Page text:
Taylor's Formula in Higher Dimension/Higher order Total differentials

In summary, the conversation discusses how to write a given equation in terms of powers of (x+1) and (y-1) and how to use Taylor's formula to find the value of a given function at a specific point. The conversation also includes a question about how to evaluate higher order total differentials.
  • #1
sinClair
22
0

Homework Statement


First write f(x,y) = x^2 + xy + y^2 in terms of powers of (x+1) and (y-1)
Then write the taylor's formula for f(x,y) a = (1,4) and p=3

Homework Equations


We write taylor's formula as:

f(x) = f(a) + sum[(1/k!)*D^(k)f(a;h)] + (1/p!)D^(p)f(c;h) where sum is from k=1 to p-1 and D^(k)f(a;h) is the kth total differential of f at a evaluated for change h=x-a.

The Attempt at a Solution


I'm not sure how to do the first part--I thought perhaps I could divide f(x,y) by x+1 or use the binomial theorem. Is there a calculational method to do this?

For the second part, By just plugging into Taylor formula I have f(x,y) = 3 + D^(1)f(a;h) +1/2D^(2)f(a;h) + 1/6D^(3)f(c;h)

The problem is I'm not sure how to evaluate the n-order total derivative D^(n)f(a;h). For n=1, I thought Df(a;h) = df(a)/dx*h + df(a)/dy*k = h/2 + k/4.

Is this calculation right? Can someone help me with the evaluating of the total derivative?
 
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  • #2
sinClair said:

Homework Statement


First write f(x,y) = x^2 + xy + y^2 in terms of powers of (x+1) and (y-1)
Then write the taylor's formula for f(x,y) a = (1,4) and p=3

Homework Equations


We write taylor's formula as:

f(x) = f(a) + sum[(1/k!)*D^(k)f(a;h)] + (1/p!)D^(p)f(c;h) where sum is from k=1 to p-1 and D^(k)f(a;h) is the kth total differential of f at a evaluated for change h=x-a.

The Attempt at a Solution


I'm not sure how to do the first part--I thought perhaps I could divide f(x,y) by x+1 or use the binomial theorem. Is there a calculational method to do this?
Yes, it is the Taylor's formula you give above! However I suspect you are supposed to use the "less sophisticated" method of taking u= x-1, v= y-1 so that x= u+1, y= v+1 and substituting. After you have it in terms of u and v, replace u with (x-1) and v with (y- 1).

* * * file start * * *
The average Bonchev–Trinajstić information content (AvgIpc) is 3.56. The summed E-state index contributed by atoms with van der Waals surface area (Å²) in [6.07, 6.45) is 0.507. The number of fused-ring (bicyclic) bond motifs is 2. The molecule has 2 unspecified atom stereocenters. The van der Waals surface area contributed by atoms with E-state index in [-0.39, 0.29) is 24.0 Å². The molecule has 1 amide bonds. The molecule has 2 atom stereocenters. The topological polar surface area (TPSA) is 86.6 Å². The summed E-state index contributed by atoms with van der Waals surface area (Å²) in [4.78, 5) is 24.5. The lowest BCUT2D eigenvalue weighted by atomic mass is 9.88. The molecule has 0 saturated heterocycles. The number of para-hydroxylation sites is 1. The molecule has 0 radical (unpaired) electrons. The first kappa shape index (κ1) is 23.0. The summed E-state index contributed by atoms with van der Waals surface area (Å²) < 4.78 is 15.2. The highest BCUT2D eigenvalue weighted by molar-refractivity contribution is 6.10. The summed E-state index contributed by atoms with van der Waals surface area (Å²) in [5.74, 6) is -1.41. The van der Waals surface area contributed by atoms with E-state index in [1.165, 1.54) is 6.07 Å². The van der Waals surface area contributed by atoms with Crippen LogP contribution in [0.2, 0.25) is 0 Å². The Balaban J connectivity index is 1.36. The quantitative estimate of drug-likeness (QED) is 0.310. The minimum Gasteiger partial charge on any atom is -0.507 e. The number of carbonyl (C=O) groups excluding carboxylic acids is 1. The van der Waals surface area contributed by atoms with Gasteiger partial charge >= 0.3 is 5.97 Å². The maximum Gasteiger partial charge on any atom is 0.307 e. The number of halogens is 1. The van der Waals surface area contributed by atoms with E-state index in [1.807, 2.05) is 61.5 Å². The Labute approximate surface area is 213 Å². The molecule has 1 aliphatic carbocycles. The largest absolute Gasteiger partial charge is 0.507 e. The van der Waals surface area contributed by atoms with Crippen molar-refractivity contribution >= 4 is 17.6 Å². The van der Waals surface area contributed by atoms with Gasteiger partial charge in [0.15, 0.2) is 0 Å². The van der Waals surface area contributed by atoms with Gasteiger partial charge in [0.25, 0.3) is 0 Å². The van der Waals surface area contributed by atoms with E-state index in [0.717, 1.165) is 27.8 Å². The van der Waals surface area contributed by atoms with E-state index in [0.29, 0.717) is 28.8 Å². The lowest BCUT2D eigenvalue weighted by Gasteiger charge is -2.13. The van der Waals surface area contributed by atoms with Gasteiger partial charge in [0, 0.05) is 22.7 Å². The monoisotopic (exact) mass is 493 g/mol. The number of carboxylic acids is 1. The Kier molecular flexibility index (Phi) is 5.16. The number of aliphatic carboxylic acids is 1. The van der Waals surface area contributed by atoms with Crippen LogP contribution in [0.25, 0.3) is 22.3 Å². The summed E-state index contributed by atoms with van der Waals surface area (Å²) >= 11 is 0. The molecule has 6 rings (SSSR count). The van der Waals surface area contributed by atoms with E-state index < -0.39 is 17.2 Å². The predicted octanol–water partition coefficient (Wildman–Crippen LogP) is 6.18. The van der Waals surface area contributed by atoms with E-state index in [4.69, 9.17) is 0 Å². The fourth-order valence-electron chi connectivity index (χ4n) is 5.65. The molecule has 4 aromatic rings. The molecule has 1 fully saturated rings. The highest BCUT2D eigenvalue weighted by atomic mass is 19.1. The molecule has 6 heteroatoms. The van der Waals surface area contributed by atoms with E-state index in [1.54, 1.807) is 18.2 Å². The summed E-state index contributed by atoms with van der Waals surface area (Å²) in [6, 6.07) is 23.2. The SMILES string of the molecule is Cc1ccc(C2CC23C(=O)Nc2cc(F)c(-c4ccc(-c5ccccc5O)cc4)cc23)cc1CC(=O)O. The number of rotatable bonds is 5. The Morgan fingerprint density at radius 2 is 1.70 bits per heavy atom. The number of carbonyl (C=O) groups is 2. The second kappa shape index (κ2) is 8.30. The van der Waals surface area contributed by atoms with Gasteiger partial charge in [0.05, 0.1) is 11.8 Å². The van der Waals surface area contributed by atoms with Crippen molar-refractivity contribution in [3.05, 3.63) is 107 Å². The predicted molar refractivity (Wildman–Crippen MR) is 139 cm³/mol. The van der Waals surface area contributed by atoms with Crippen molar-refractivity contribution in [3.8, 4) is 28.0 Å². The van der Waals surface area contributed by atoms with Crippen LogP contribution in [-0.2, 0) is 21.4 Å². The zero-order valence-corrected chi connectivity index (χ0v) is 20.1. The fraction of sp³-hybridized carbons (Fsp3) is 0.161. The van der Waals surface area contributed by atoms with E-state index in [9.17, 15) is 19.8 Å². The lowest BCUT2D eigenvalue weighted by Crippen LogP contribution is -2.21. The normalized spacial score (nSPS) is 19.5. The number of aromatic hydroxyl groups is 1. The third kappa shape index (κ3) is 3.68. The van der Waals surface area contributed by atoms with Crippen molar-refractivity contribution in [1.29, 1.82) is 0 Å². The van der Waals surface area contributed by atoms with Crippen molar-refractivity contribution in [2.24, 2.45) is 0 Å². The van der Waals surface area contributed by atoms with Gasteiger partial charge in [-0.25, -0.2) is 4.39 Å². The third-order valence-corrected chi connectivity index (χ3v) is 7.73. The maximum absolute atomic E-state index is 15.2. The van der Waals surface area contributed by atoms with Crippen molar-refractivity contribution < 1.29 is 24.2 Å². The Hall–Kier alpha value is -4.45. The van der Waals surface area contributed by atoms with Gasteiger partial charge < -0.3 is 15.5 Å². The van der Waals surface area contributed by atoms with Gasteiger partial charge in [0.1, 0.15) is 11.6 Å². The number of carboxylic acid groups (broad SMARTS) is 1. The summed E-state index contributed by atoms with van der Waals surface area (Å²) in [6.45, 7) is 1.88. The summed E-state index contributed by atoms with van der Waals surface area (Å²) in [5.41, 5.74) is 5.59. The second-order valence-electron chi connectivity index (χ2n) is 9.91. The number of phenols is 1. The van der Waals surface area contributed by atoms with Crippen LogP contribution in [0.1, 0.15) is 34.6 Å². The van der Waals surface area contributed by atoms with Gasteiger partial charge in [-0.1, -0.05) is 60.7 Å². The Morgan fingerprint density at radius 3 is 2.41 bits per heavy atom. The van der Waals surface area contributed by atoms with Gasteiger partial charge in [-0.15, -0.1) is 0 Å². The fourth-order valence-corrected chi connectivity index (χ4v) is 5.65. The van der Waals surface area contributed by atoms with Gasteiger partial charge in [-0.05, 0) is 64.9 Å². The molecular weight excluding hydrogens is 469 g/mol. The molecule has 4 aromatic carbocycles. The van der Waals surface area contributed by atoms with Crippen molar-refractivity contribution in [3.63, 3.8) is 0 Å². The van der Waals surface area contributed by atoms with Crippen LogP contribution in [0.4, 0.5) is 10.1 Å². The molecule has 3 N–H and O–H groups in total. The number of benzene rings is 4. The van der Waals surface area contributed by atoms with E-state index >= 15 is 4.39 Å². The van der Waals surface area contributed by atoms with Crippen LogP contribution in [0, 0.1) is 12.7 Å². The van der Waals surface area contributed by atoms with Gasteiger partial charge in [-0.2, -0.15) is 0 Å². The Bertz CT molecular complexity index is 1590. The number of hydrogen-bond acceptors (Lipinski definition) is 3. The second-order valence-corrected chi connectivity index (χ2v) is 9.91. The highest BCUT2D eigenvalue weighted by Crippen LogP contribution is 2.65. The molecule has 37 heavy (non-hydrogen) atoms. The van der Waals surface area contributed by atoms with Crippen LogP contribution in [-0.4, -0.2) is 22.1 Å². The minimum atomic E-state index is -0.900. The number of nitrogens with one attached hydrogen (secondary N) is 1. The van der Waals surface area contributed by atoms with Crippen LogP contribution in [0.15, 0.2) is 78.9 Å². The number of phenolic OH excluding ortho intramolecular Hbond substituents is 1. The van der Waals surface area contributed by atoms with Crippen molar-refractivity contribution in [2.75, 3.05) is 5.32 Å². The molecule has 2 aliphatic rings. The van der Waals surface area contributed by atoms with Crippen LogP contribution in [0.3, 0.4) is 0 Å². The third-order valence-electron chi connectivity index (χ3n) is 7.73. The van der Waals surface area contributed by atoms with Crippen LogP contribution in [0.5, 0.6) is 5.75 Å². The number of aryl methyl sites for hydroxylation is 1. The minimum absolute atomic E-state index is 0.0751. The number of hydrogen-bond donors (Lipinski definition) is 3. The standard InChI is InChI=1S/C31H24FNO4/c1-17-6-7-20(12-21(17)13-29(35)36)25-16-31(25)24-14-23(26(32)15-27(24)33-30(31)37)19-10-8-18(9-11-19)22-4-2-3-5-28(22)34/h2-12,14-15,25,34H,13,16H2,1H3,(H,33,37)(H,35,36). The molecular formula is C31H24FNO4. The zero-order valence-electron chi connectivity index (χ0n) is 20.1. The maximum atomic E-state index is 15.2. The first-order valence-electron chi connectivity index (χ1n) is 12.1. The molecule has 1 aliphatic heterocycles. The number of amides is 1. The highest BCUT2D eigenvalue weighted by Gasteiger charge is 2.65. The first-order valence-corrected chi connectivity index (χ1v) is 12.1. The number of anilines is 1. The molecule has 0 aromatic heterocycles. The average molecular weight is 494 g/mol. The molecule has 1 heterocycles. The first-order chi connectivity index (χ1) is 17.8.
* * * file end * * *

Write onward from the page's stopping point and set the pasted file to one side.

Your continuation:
For the second part, By just plugging into Taylor formula I have f(x,y) = 3 + D^(1)f(a;h) +1/2D^(2)f(a;h) + 1/6D^(3)f(c;h)

The problem is I'm not sure how to evaluate the n-order total derivative D^(n)f(a;h). For n=1, I thought Df(a;h) = df(a)/dx*h + df(a)/dy*k = h/2 + k/4.

Is this calculation right? Can someone help me with the evaluating of the total derivative?
 
  • #3
Thanks Ivy I got the first part, though I'm not exactly sure how that relates to taylor's theorem.

I couldn't see what you wrote for the second quote--mind repeating what you said?
 
  • #4
Can someone post a link to evaluating higher order total differentials or show how to do it?
 

Related to Taylor's Formula in Higher Dimension/Higher order Total differentials

1. What is Taylor's formula in higher dimensions?

Taylor's formula in higher dimensions is a generalization of the one-dimensional Taylor's formula, which is used to approximate a function using its derivatives at a single point. In higher dimensions, the formula involves partial derivatives and is useful for approximating a multivariable function around a given point.

2. How does Taylor's formula in higher dimensions differ from the one-dimensional formula?

The main difference between Taylor's formula in higher dimensions and the one-dimensional formula is that it involves partial derivatives instead of just ordinary derivatives. This allows for a more accurate approximation of a multivariable function, taking into account its behavior in different directions.

3. What is the purpose of using Taylor's formula in higher dimensions?

The purpose of using Taylor's formula in higher dimensions is to approximate a multivariable function around a given point. This can be useful in many applications, such as optimization, numerical analysis, and physics. It allows us to better understand the behavior of a function in multiple dimensions and make more accurate predictions.

4. How is Taylor's formula in higher dimensions related to total differentials?

Taylor's formula in higher dimensions is closely related to total differentials, as it is used to approximate a multivariable function using its partial derivatives. The total differential of a function is the sum of all its partial differentials, and Taylor's formula allows us to approximate this sum using only a few terms.

5. Can Taylor's formula in higher dimensions be extended to higher order derivatives?

Yes, Taylor's formula in higher dimensions can be extended to higher order derivatives, just like the one-dimensional formula. This allows for an even more accurate approximation of a function, taking into account its behavior at higher orders of differentiation. However, the calculations become more complex as the number of dimensions and order of derivatives increase.

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